The Holiness of the Church in the Nineteenth Century – Father Charles Dominic Albini

Venerable Carlo Domenico AlbiniThe Congregation of Missionary Oblates of the Immaculate Virgin Mary has justly petitioned for the beatification of one of its members, Charles Dominic Albini. The servant of God was a popular missionary distinguished by his personal holiness and his self-sacrificing zeal for souls and glorified by God with miracles both before and after his death.

Before his entrance into the Congregation, Charles Albini was for nine years vicar in his native town of Mentone in the principality of Monaco, and for two years longer, professor of moral theology and director of the seminary at Nizza. At that time (1824), the founder of the Congregation of Oblates, Eugene de Mazenod, with his companions, was conducting a mission at Nizza. Albini became intimately acquainted with this zealous man and was soon quite captivated by his manner of life. He had himself been successful in mission work, especially at Mentone. But it was only after repeated petitions and with a heavy heart that the bishop of Nizza gave Albini permission to enter the Oblates. “If I had four priests like Don Albini,” wrote the bishop to the founder, “my diocese would be transformed. Only on condition that he may later on work here as a missionary, will I let him go.”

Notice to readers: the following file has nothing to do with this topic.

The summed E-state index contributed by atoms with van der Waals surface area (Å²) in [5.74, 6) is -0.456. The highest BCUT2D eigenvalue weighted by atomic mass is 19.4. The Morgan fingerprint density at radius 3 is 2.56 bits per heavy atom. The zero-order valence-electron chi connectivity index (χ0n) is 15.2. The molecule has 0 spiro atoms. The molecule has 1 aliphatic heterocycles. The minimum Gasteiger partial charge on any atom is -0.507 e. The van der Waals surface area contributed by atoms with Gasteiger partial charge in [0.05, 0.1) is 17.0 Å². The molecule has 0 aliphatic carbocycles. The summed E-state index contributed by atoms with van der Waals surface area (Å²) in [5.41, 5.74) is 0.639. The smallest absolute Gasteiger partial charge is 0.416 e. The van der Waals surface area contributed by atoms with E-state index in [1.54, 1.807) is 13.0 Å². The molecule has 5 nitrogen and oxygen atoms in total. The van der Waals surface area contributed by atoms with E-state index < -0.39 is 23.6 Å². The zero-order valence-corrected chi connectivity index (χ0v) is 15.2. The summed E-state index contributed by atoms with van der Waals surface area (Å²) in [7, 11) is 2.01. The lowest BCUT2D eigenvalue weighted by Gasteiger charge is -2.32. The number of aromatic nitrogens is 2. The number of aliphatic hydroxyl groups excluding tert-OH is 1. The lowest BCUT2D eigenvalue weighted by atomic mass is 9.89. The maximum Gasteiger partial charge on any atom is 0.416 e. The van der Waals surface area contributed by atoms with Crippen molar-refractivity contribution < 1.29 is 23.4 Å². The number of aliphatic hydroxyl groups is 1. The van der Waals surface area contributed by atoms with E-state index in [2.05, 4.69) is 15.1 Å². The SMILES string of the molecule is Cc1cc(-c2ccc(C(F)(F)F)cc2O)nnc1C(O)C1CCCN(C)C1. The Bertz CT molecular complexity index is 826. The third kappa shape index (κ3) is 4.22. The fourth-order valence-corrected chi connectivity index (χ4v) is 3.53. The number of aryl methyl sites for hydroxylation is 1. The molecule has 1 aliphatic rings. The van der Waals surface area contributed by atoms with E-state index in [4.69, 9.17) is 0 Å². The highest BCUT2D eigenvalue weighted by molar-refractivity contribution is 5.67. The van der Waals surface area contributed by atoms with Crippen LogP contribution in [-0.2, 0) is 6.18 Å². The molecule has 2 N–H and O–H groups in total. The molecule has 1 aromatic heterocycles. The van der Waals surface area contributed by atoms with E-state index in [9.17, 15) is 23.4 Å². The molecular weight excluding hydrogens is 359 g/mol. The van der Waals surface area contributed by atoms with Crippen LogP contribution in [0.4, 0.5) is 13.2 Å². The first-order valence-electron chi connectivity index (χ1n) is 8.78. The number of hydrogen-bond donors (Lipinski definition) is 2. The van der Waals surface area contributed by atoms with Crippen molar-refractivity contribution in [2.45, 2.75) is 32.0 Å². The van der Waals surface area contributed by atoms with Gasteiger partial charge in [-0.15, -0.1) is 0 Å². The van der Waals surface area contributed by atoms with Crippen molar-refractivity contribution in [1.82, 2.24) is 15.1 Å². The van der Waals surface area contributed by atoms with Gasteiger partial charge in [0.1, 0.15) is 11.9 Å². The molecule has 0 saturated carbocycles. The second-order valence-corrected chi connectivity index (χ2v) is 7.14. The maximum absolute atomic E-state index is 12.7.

The penitential spirit of the servant of God may be seen from the fact that after entering the Congregation he could not be permitted to practise all the forms of penance he had hitherto used. Superiors were soon so convinced of Albini’s virtue that they shortened his noviceship and permitted him after a few months to make his vows. They were not deceived. Albini had unusual success in giving missions to the people, although he spoke French only imperfectly. It was not long before he became famed as a wonder-worker. For a time he had to interrupt his missions and to lecture on moral theology at the seminary of Marseilles, which was in charge of the Oblates.

The culminating point of Albini’s activity was during the last four years of his life, 1835-1839, as a missionary on the island of Corsica. The bishop of Ajaccio desired the Oblates for the upbuilding of his clergy as well as for the spiritual regeneration of his neglected diocese. This was a field of labor that suited Father Albini. The people of Corsica were strongly impressed by his preaching and a notable improvement in morals followed. In many places it needed but a word from the servant of God to produce a radical change. Many miraculous events were connected with the appearance of the missionary, so that he became known throughout the island as “the Saint” – a title no one ever contradicted. His companion, Father Guibert, afterward cardinal-archbishop of Paris, wrote: “It is enough to see Father Albini to be impressed with the idea of a saint – of a man who, lost to everything earthly, lives only for heaven, and this without singularity or pretense but with unaffected simplicity and humility.

Unfortunately the zealous missionary was soon to end his journeying. He died at the age of forty-eight on 20 May 1839, at Vico, in Corsica. The activity of the saints, however, is often richer in blessing after their death, and this appears to be true of Charles Albini.

– this text is taken from The Holiness of the Church in the Nineteenth Century: Saintly Men and Women of Our Own Times, by Father Constantine Kempf, SJ; translated from the German by Father Francis Breymann, SJ; Impimatur by + Cardinal John Farley, Archbishop of New York, 25 September 1916